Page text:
T he right wing will have to wait another day.

Despite early polls that indicated Geert Wilders might take first place in last week’s parliamentary elections in Holland, his Freedom Party (PVV) finished second, taking 20 seats in the 150-seat house.

But it was far from the defeat that mainstream European politicians claimed.

The Freedom Party gained five seats from 2012 and undoubtedly tilted the rhetoric in the election to the right. Wilders campaigned on an unapologetically anti-immigrant and anti-European Union message, and forced the winner, incumbent Prime Minister Mark Rutte of the People’s Party for Freedom and Democracy, to slouch in his direction.

The clearest indication of Rutte’s rightward turn came a week before the vote, when the prime minster prevented Turkey’s foreign minister from entering Holland’s borders. The foreign minister had planned to hold a rally on Dutch soil to appeal to the estimated 400,000 Turkish citizens who live there to vote yes on a Turkish referendum next month that would grant expanded powers to President Recep Tayyip Erdogan.

After Rutte refused, Turkish Dutch citizens rioted and Erdogan called the Dutch people “Nazi remnants” of “fascists.” That harsh claim, coming from the authoritarian and Muslim Erdogan, further bolstered Rutte, who sheared support from the Freedom Party with his tough response, calling Erdogan “totally off the mark” and “increasingly hysterical.”

For Holland’s estimated 30,000 Jews, emotions are mixed. Wilders maintains a base of support in the Jewish community among those who have seen Muslims bring anti-Semitism and anti-Jewish violence to Holland. On the other hand, Wilders has supported a ban on Jewish ritual slaughter and his anti-Muslim rhetoric hearkens to rhetoric of the past.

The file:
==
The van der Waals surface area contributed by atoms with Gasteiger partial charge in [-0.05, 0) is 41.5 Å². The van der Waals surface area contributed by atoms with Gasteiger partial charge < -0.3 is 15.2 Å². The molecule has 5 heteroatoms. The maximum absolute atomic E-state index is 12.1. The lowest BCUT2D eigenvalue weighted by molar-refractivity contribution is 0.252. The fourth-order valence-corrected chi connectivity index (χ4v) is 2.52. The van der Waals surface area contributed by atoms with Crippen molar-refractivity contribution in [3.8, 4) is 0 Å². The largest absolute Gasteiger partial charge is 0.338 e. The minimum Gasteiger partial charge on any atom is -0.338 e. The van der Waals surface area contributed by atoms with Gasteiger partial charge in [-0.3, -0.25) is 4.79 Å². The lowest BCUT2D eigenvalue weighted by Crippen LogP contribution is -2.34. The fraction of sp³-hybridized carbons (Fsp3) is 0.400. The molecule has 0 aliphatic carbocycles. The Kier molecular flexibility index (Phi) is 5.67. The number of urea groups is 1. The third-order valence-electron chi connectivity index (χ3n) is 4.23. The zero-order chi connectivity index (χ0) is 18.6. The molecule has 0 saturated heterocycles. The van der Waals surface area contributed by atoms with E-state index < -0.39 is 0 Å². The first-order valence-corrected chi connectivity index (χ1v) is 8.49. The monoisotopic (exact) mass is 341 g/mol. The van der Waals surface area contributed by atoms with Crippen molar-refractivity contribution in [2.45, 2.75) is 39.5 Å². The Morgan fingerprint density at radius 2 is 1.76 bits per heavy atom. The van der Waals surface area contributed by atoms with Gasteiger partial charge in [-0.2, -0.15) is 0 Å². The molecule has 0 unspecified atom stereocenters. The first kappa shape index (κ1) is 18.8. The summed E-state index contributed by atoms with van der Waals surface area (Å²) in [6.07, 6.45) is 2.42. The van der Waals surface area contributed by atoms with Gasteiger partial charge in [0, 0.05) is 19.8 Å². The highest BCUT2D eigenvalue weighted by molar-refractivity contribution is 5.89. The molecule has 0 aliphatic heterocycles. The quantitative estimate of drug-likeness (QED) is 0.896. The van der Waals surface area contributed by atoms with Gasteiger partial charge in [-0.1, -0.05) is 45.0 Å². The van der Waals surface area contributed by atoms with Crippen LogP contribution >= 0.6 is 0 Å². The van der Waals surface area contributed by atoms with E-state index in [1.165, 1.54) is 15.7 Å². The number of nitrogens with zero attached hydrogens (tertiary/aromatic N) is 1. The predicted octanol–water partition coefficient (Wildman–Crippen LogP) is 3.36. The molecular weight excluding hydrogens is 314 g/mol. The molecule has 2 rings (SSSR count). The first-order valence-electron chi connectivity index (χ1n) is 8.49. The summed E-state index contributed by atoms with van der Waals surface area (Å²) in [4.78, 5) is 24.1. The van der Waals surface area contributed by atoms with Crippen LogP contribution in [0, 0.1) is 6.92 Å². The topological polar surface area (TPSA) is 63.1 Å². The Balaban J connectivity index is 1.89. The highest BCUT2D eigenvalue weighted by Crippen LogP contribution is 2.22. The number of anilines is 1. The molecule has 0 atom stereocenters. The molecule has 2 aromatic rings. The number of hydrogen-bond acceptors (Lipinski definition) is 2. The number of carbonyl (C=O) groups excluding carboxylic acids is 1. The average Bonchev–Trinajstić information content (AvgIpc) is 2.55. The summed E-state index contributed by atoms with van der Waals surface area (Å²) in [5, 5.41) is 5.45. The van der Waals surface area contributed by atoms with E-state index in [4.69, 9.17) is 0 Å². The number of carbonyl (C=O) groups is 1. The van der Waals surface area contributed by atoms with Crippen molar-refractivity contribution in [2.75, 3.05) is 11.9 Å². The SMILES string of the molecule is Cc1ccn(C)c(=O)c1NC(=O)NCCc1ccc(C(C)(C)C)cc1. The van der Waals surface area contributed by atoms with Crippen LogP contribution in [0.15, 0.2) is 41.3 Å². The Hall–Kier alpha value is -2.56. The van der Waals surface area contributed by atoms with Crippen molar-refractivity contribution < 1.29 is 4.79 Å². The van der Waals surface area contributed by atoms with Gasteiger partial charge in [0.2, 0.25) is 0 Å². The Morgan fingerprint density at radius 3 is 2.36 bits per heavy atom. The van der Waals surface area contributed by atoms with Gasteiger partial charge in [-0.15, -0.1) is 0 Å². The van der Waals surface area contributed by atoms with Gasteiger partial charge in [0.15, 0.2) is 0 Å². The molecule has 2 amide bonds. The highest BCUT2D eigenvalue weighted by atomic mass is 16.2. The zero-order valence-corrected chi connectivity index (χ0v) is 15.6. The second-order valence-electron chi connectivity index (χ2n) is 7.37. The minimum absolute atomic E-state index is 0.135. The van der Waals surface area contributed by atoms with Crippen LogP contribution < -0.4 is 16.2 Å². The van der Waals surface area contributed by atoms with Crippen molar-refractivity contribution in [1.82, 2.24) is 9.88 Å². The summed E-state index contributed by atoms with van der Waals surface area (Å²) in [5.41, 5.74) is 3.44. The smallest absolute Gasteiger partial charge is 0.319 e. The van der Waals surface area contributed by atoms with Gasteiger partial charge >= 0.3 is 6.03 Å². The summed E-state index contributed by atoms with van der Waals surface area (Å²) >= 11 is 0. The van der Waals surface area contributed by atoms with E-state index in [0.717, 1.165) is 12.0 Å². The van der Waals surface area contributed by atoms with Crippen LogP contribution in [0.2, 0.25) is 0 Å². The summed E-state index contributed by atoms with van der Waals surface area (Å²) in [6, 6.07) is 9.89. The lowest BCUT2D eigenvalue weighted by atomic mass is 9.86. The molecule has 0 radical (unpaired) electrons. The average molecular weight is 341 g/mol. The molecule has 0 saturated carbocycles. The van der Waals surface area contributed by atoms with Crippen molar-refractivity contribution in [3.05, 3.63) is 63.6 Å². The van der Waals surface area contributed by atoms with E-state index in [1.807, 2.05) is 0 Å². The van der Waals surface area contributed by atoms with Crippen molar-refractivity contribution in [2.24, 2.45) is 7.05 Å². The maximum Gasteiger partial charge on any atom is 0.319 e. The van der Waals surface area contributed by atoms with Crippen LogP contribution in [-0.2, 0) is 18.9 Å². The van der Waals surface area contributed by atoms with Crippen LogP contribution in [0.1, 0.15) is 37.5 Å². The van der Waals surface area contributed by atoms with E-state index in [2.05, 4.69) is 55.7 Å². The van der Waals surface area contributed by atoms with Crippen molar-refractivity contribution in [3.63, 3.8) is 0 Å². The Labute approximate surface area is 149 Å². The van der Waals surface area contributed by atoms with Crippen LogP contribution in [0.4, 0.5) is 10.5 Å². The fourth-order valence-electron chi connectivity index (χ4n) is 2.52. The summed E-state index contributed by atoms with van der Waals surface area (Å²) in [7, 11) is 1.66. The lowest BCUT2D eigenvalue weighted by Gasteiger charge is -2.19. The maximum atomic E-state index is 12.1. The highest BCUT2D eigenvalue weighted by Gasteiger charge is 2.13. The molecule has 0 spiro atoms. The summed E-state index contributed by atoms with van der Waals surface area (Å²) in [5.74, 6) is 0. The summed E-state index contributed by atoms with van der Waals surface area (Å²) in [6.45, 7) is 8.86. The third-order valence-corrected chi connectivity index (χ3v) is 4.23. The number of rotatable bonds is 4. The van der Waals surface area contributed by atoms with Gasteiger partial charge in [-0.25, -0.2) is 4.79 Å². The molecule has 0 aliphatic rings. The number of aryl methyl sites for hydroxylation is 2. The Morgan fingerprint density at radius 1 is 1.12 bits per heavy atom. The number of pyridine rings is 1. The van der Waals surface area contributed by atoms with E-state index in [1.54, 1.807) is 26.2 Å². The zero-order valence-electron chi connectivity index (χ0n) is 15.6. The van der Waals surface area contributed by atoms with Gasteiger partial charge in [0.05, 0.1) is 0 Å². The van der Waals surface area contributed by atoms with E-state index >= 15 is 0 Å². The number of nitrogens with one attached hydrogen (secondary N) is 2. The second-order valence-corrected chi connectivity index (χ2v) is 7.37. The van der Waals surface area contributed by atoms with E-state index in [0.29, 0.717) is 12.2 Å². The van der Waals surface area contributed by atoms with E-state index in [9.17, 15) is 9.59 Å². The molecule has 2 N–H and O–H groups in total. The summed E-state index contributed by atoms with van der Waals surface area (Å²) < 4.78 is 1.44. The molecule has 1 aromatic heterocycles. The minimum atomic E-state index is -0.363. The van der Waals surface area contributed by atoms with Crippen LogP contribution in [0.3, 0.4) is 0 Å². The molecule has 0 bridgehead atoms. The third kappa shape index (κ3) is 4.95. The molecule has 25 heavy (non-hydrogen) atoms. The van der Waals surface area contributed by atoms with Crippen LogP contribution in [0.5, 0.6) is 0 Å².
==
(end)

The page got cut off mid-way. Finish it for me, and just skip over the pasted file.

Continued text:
The threats to Jews in Holland don’t only come from the right. DENK, a splinter from the liberal Social-Democrats, includes a very strong pro-Palestinian plank. And Groen Links, the left-wing Green party led by Jesse Klaver, now the strongest party on the left, allies with those countries and movements that are critical of the US and the West.

At the end of April, French voters will be the next Europeans to decide if they want a nationalist, right-wing politician as their new leader. Polls in France show that Marine Le Pen, leader of the National Front, maintains a slight lead over her centrist opponent, Emmanuel Macron.

Like Wilders, Le Pen campaigns on an anti-immigrant, anti-EU message. Her father, Jean-Marie Le Pen, once led the National Front and is an unabashed anti-Semite.

Le Pen, however, has better prospects than a second place finish. Her strongest opponent is independent Emmanuel Macron, a prot?g? of Socialist French President Francoise Hollande. Macron, 39, a former investment banker, is considered a symbol of big money and “special interests” — especially by anti-Semites on the left and right. If elected, Macron would become the youngest president in French history. Most election-watchers expect a runoff election in early May after a first vote fails to declare a winner. (Originally featured in Mishpacha, Issue 653)